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Mitt’s Employment Predictions…Or, Why, Oh Why, Does Mitt Do Numbers?

May 6, 2012

The other day, Mitt Romney pulled a number out of his ass thin air:

Mr. Romney said the economy should be experiencing growth of around 500,000 jobs a month after such a deep economic downturn. “The president’s policies have simply not worked,” he said. (WSJ)

I would agree that the President’s policies have not been aggressive enough — although I would also argue that Republicans and Blue Dogs in Congress have made things much, much worse — but Romney is making an astounding claim (and by implication, a promise.)

Perhaps we could shrug off this number, were it not for the fact that Romney is running a campaign prefaced on the claim that he understands the economy and can finally turn it around. (You know – because of all his experience buying up struggling companies, firing thousands of people, and raking in millions of dollars for himself…but I digress.)

Here’s the problem for Romney: that rate of growth is incredibly rare. It last happened in May 2010, and was never even close to being achieved during the eight years of the Bush administration. In fact, as Minzie Chinn points out at Econbrowser:

In fact, over the last 21 or so years, one has to go back to the Clinton administrations to find such numbers.

Oh, and by the way, unemployment has been at or below 4% only 11 times in the past 40 years (essentially at the end of the Clinton Administration).

Again, this is not to say that our present rate of job growth is good enough. It clearly is not, and given the depth of the plunge in employment during the recession, there should be a much more robust climb back out.

That last bit of Chinn’s quote (above) refers to Romney’s claim that an unemployment rate of anything over 4.0% is unacceptable. Which is, again, an odd statement from such a financial genius, given that the natural rate of unemployment has been accepted as being roughly 5.6% for the last four decades or so. A belief that unemployment could be pushed below that, without worrying about inflation, would strike one as distinctly Keynesian — and we know Republicans don’t do Keynes.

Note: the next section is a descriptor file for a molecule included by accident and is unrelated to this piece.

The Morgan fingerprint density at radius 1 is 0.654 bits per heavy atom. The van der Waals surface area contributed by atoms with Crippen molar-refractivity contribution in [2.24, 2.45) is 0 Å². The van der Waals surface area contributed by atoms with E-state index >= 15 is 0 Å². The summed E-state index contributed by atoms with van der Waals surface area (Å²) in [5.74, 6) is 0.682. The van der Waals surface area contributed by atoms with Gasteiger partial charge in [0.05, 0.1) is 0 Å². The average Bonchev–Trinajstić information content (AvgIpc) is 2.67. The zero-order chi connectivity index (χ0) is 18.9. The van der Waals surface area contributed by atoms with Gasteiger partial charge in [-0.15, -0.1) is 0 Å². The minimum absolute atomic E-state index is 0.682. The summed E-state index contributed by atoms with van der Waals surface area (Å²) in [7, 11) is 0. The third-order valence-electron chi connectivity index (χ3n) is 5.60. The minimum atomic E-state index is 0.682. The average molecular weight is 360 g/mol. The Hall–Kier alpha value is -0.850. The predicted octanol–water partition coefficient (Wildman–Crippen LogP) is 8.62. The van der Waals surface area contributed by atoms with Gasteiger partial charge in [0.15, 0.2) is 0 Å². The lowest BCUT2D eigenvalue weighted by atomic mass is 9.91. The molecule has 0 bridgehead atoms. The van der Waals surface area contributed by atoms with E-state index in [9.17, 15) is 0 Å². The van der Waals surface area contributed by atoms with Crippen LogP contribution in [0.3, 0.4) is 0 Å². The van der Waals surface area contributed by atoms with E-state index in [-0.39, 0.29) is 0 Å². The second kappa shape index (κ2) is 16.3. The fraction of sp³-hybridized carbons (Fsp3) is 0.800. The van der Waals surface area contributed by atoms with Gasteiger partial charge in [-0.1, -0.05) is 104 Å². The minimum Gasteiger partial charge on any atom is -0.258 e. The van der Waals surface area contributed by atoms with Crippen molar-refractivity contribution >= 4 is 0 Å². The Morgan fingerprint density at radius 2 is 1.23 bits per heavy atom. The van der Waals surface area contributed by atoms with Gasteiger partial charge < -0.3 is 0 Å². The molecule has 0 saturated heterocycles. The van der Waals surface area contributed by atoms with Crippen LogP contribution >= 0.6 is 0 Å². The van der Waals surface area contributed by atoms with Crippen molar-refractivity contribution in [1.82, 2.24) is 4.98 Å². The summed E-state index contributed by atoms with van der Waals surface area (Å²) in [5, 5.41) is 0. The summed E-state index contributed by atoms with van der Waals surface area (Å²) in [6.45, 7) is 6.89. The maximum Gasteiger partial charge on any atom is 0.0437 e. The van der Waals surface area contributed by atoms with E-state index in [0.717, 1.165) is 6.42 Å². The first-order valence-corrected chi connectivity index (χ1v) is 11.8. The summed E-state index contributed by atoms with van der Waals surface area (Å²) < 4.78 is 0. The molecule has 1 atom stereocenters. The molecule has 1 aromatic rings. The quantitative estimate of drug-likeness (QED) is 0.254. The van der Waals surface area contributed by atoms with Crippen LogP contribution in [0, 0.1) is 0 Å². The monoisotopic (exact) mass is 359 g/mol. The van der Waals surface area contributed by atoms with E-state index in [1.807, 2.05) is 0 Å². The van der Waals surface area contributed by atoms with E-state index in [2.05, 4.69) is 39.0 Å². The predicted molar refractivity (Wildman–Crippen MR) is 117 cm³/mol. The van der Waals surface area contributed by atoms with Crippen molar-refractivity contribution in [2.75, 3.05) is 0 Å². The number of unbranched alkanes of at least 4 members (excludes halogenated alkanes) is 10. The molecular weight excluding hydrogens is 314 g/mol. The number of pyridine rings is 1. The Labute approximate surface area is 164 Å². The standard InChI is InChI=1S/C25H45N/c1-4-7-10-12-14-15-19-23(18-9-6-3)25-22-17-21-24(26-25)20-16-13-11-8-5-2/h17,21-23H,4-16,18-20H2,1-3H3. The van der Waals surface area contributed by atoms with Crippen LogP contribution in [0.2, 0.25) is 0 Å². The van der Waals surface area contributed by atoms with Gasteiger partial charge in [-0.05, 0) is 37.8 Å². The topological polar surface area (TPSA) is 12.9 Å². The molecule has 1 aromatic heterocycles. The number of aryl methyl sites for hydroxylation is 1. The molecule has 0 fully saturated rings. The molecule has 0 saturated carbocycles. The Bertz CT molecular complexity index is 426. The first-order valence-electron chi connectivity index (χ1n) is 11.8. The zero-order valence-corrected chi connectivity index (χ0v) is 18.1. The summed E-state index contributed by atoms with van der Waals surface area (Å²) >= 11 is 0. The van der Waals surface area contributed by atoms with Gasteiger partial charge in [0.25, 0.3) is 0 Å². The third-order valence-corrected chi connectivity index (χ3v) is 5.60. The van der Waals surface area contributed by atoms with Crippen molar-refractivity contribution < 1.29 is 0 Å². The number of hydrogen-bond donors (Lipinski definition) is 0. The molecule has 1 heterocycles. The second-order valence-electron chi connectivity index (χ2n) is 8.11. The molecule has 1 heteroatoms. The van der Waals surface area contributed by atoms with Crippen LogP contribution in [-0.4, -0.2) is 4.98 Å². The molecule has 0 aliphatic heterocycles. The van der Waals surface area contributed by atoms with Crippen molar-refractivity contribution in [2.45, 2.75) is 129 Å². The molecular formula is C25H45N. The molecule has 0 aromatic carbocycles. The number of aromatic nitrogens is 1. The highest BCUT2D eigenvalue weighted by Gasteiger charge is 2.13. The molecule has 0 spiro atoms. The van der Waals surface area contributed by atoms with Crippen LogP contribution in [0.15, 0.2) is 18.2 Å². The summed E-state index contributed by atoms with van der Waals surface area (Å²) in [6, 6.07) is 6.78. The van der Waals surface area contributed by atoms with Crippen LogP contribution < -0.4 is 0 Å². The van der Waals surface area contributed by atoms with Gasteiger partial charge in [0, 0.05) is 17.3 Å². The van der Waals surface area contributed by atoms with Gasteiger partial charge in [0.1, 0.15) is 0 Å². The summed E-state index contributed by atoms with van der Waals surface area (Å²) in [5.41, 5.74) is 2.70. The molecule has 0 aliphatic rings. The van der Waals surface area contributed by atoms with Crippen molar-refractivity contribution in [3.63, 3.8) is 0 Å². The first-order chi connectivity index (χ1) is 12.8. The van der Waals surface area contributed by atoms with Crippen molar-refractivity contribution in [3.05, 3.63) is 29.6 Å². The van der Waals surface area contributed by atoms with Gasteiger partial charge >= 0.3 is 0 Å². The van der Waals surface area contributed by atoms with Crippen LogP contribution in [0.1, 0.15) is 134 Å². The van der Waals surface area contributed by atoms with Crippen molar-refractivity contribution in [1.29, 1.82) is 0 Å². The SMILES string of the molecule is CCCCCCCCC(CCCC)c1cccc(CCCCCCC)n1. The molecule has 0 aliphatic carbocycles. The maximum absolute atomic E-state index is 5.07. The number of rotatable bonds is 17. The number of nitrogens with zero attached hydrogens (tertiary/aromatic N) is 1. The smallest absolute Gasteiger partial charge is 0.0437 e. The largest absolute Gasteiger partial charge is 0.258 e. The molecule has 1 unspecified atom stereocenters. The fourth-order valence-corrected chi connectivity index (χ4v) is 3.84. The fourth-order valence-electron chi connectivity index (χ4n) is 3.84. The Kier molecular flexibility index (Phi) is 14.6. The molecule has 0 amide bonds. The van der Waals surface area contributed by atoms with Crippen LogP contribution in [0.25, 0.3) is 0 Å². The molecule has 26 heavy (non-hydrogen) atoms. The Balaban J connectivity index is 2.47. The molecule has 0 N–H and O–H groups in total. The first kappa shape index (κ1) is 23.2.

More concretely, it has to be wondered how a President Romney would achieve growth of this kind? Besides killing regulations and slashing tax rates, I’ve heard no real plan to create jobs from the Romney camp — it’s just a matter of  releasing the markets and letting them work their magic. Unfortunately, that’s a recipe which only leads to low wage, reduced benefit jobs. Even were Romney able to generate 500,000 of those – would we want them?

As Robert Reich, Labor Secretary under President Clinton, points out:

We already know Romney has proposed deep cuts to education and infrastructure spending, including the possible closing of several departments. It strains credulity to believe anything in Mitt Romney’s economic plan could compensate for moves like that.

The evidence is simply not good that a Romney could ever even come close to hitting these numbers. But don’t take my word for it, here’s Paul Krugman:

Incidentally, since Romney is proposing a complete return to Bush economic policies, it might be interesting to note the average rate of job creation during Bush’s first 7 years in the White House — that is, his record even if you ignore the catastrophe at the end. And that average monthly rate, from the BLS, was … drum roll … 66,000.

Hey, at least he’s ambitious.
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